Today the Policy Committee adopted an updated Dangerous and Insanitary Buildings Policy reflecting changes to the Building Act.
The Building Act 2004 requires local councils to have a policy to manage buildings that could be dangerous or insanitary for their occupants, neighbours or passers-by. Buildings are any structure intended for occupation, so this includes houses as well as commercial and industrial buildings. Tauranga City Council requested public feedback on a draft reviewed policy in 2019 and received four submissions.
The content of the policy is largely dictated by the Building Act, and most of the changes to the previous policy are to reflect changes to that act. Some other changes are to make the policy more transparent about how council identifies and manages dangerous and insanitary buildings.
The Building Act sets the threshold to classify a building as dangerous or insanitary. There are no buildings identified as dangerous in Tauranga at the moment.
The new policy will take effect from 18 February 2020 and replace Council’s previous Earthquake-prone, Dangerous and Insanitary Buildings Policy.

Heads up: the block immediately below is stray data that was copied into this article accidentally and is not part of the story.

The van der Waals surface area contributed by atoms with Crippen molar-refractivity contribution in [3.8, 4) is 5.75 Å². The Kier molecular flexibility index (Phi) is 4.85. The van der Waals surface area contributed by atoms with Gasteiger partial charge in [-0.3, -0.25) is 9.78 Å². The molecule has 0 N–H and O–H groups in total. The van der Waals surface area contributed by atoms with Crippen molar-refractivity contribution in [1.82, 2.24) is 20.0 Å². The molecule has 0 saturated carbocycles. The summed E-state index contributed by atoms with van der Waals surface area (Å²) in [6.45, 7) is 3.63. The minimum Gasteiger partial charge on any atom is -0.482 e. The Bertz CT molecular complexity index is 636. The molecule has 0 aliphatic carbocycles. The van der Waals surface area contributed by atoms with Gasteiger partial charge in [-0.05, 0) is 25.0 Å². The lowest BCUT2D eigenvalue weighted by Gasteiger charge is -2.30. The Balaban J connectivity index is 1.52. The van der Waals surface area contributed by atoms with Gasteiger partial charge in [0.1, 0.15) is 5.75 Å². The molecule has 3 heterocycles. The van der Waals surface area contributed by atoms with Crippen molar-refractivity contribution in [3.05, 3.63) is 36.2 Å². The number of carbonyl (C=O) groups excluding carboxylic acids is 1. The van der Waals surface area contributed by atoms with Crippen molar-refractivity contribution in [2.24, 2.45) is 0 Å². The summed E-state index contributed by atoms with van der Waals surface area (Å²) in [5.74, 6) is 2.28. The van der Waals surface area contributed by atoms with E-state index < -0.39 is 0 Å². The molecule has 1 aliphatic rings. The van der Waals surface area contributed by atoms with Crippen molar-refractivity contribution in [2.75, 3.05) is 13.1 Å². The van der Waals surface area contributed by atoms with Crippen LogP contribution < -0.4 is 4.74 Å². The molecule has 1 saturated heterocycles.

Overview of changes to the previous policy
- removing any reference to earthquake-prone buildings, as this is now covered under the Building Act 2004
- including ‘affected buildings’ in the policy. These are buildings that pose a risk to building users and passers-by because of their proximity to a dangerous building (a new requirement of the Building Act)
- clarifying that council uses external sources/complaints to find out about potentially unsafe buildings (as opposed to inspecting each building in the city on a regular basis – considered an inefficient use of resources)
- stating that council gives consideration to any special, traditional or cultural aspects of heritage buildings if they are assessed as dangerous or insanitary
- spelling out the priority council will give in dealing with dangerous and insanitary buildings: those posing urgent risk to life, health or property first.